Low, Band, and High – pass filters are major components when working with RF.
Depending on the application, filters can reduce output noise and unwanted signals or limit a transmit signal to a pre-specified frequency band to prevent interference with other signals.
Here I want to describe how to build simple and cheap single-component (ceramic) filters for your DIY projects.
To build the required filter, we can use capacitors and inductors for lower frequencies. This is classic construction.
Such filter can be built using both through-hole and SMD components.
Both filters are really easy to build but require some calculations. Typically components are widely available. Also, such filters can be fine-tuned. This is a plus and minus at the same time.
Without proper measuring tools, it might not be easy to tune and check such filters. On higher frequencies, all mistakes begin to play a bigger role and might be fatal.
Another well-known type of filter is strip-line filters used on higher frequencies (dozens of gigahertz).
Such a type of filter may look simple but requires more precise calculations (using special software like Microwave Studio) and a more precise production process. Even small extra copper may act as an inductor on high frequencies, which can ruin your schematic.
Thanks to modern technologies, it’s possible to build very compact high-order filters that can work very nicely on frequencies up to 10 GHz (and even higher). You can find such type of filters in compact devices, like mobile phones. Devices are built using LTCC technology.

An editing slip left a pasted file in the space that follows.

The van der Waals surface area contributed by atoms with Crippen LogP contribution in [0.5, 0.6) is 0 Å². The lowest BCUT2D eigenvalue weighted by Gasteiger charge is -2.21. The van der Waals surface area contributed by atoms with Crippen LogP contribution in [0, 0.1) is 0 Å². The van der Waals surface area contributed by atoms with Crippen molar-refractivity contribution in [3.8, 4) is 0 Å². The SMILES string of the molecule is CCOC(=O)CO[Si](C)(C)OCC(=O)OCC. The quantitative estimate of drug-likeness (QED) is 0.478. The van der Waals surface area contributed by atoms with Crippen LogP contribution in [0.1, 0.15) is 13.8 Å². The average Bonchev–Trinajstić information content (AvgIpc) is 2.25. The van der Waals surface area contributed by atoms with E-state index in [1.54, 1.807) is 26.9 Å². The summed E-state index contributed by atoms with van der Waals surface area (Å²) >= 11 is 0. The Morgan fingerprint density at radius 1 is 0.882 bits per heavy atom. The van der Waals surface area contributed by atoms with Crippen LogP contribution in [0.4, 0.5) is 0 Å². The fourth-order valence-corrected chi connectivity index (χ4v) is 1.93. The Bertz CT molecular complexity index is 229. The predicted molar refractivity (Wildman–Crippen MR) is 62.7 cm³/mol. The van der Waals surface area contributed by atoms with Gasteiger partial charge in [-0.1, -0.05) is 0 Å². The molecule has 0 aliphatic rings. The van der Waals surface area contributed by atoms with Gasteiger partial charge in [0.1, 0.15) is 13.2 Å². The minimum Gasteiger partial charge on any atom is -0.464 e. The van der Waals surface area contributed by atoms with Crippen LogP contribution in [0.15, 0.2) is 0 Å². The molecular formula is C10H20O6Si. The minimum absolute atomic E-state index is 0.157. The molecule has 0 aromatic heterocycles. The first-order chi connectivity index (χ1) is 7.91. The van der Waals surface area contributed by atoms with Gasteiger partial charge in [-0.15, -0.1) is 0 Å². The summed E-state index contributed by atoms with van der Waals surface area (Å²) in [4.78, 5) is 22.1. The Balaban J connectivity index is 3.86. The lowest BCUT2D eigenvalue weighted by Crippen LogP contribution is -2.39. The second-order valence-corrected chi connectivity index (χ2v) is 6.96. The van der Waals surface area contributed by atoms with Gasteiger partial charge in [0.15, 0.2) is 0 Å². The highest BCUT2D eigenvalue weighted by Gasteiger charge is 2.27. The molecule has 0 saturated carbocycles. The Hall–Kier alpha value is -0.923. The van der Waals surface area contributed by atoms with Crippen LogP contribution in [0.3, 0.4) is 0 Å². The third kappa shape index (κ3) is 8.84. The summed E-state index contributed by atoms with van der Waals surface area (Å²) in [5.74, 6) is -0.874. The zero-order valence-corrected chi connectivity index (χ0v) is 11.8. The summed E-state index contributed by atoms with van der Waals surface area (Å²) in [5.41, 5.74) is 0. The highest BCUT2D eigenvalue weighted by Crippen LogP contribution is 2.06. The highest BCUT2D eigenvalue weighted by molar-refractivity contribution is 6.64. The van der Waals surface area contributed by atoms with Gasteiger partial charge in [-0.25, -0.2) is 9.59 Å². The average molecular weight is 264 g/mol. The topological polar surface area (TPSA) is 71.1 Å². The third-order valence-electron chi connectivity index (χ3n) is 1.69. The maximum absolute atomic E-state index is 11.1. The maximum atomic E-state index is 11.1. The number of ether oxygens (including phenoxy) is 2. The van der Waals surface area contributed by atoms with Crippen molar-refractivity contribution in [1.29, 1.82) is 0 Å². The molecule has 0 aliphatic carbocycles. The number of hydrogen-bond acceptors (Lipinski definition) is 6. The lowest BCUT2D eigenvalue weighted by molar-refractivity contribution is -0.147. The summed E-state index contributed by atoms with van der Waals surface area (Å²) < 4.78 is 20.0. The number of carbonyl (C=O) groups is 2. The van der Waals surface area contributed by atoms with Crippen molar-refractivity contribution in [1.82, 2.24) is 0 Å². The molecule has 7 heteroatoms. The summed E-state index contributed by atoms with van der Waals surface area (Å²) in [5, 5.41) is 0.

One of the most popular vendors is Mini-circuits. You can find in their catalog all types of filters for all popular bands. I’m used such devices as band-pass and as low-pass filters for L-band. It’s perfect for DIY projects without special requirements.
This article will use a low-pass filter (0-2400 MHz) as an example.
This type of filter requires only a board and a case with two SMA connectors.
Here is my board. The silkscreen is for 0-2400 filter, but this is only one thing that requires change for different filter types. All devices are in the same package and require almost the same outline.
Here is Eagle (7.2.0) project files: lcfn-2400_eagle
And here are Gerber files if you want to order such board on a factory: lcfn-2400_gerber
This board requires EMI shielding. A milled aluminum case is a perfect solution.
I decided that the best source of such aluminum cases is Bias-T circuits from eBay/Aliexpress:
You can find dozens of such devices for a reasonable price. Keep in mind that this is a really nice milled aluminum case with two SMA connectors. As a bonus, you will get a pass-through capacitor and an actual Bias-T circuit board, which can be used in other projects.
Here I’m used low-pass filter LFCN-2400
According to the documentation, this filter inserts a noticeable loss starting at 2800 MHz. And after 5000 MHz, performance is dropping.
In my lab, I can measure only up to 4GHz, at this moment. Here are my measurements.
Looks nice, not sure about this spike at 3000 MHz. Probably some interference on my measuring device. You can see that this device really inserts nice loss after 2800 MHz, up to 7dBm. Of course, there are still some fluctuations, but it’s no issue in this case.
Marker 1 is at 3880 MHz, and insertion loss is 66 dBm.
Thanks for reading! 🙂